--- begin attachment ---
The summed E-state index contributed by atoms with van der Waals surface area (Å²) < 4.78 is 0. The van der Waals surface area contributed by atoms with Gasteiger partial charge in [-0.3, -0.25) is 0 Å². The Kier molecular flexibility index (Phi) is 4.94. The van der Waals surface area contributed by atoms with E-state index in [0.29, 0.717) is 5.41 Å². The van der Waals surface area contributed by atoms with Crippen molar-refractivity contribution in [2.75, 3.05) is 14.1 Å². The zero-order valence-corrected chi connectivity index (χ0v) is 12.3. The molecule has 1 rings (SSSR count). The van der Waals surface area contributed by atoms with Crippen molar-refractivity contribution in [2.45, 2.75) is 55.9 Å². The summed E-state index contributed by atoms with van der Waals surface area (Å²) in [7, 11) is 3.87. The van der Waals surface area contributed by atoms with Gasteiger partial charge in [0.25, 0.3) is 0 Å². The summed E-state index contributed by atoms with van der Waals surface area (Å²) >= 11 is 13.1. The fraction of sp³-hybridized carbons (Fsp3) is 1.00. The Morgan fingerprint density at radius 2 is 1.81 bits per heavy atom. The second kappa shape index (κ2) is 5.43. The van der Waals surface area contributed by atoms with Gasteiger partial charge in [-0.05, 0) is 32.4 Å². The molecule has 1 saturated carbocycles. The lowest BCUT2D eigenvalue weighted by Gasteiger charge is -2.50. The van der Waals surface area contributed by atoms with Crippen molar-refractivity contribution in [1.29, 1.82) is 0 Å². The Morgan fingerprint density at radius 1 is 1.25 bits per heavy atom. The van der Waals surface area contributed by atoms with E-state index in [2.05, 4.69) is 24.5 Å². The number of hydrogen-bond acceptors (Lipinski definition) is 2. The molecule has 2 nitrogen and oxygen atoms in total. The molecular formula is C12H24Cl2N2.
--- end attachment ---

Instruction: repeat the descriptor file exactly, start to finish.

The summed E-state index contributed by atoms with van der Waals surface area (Å²) < 4.78 is 0. The van der Waals surface area contributed by atoms with Gasteiger partial charge in [-0.3, -0.25) is 0 Å². The Kier molecular flexibility index (Phi) is 4.94. The van der Waals surface area contributed by atoms with E-state index in [0.29, 0.717) is 5.41 Å². The van der Waals surface area contributed by atoms with Crippen molar-refractivity contribution in [2.75, 3.05) is 14.1 Å². The zero-order valence-corrected chi connectivity index (χ0v) is 12.3. The molecule has 1 rings (SSSR count). The van der Waals surface area contributed by atoms with Crippen molar-refractivity contribution in [2.45, 2.75) is 55.9 Å². The summed E-state index contributed by atoms with van der Waals surface area (Å²) in [7, 11) is 3.87. The van der Waals surface area contributed by atoms with Gasteiger partial charge in [0.25, 0.3) is 0 Å². The summed E-state index contributed by atoms with van der Waals surface area (Å²) >= 11 is 13.1. The fraction of sp³-hybridized carbons (Fsp3) is 1.00. The Morgan fingerprint density at radius 2 is 1.81 bits per heavy atom. The second kappa shape index (κ2) is 5.43. The van der Waals surface area contributed by atoms with Gasteiger partial charge in [-0.05, 0) is 32.4 Å². The molecule has 1 saturated carbocycles. The lowest BCUT2D eigenvalue weighted by Gasteiger charge is -2.50. The van der Waals surface area contributed by atoms with Crippen molar-refractivity contribution in [1.29, 1.82) is 0 Å². The Morgan fingerprint density at radius 1 is 1.25 bits per heavy atom. The van der Waals surface area contributed by atoms with E-state index in [2.05, 4.69) is 24.5 Å². The number of hydrogen-bond acceptors (Lipinski definition) is 2. The molecule has 2 nitrogen and oxygen atoms in total. The molecular formula is C12H24Cl2N2.